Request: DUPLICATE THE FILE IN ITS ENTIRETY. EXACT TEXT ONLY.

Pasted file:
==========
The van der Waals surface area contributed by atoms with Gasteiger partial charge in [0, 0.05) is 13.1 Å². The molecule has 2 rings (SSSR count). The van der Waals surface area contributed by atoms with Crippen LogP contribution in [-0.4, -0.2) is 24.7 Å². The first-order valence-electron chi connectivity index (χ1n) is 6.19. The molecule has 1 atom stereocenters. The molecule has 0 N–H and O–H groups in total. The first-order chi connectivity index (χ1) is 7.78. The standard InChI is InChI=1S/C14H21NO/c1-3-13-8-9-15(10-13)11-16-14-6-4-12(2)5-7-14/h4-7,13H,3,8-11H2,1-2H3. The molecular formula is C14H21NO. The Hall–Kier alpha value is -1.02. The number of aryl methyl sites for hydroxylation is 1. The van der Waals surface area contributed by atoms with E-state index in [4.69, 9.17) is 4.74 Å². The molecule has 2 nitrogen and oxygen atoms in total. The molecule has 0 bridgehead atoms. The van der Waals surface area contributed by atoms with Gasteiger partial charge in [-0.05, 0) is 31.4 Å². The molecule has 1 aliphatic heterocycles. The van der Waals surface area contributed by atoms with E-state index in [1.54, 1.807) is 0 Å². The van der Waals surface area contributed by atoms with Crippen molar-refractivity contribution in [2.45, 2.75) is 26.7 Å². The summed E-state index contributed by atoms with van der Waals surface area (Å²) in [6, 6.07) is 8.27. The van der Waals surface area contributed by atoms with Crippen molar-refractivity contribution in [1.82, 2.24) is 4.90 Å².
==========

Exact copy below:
The van der Waals surface area contributed by atoms with Gasteiger partial charge in [0, 0.05) is 13.1 Å². The molecule has 2 rings (SSSR count). The van der Waals surface area contributed by atoms with Crippen LogP contribution in [-0.4, -0.2) is 24.7 Å². The first-order valence-electron chi connectivity index (χ1n) is 6.19. The molecule has 1 atom stereocenters. The molecule has 0 N–H and O–H groups in total. The first-order chi connectivity index (χ1) is 7.78. The standard InChI is InChI=1S/C14H21NO/c1-3-13-8-9-15(10-13)11-16-14-6-4-12(2)5-7-14/h4-7,13H,3,8-11H2,1-2H3. The molecular formula is C14H21NO. The Hall–Kier alpha value is -1.02. The number of aryl methyl sites for hydroxylation is 1. The van der Waals surface area contributed by atoms with E-state index in [4.69, 9.17) is 4.74 Å². The molecule has 2 nitrogen and oxygen atoms in total. The molecule has 0 bridgehead atoms. The van der Waals surface area contributed by atoms with Gasteiger partial charge in [-0.05, 0) is 31.4 Å². The molecule has 1 aliphatic heterocycles. The van der Waals surface area contributed by atoms with E-state index in [1.54, 1.807) is 0 Å². The van der Waals surface area contributed by atoms with Crippen molar-refractivity contribution in [2.45, 2.75) is 26.7 Å². The summed E-state index contributed by atoms with van der Waals surface area (Å²) in [6, 6.07) is 8.27. The van der Waals surface area contributed by atoms with Crippen molar-refractivity contribution in [1.82, 2.24) is 4.90 Å².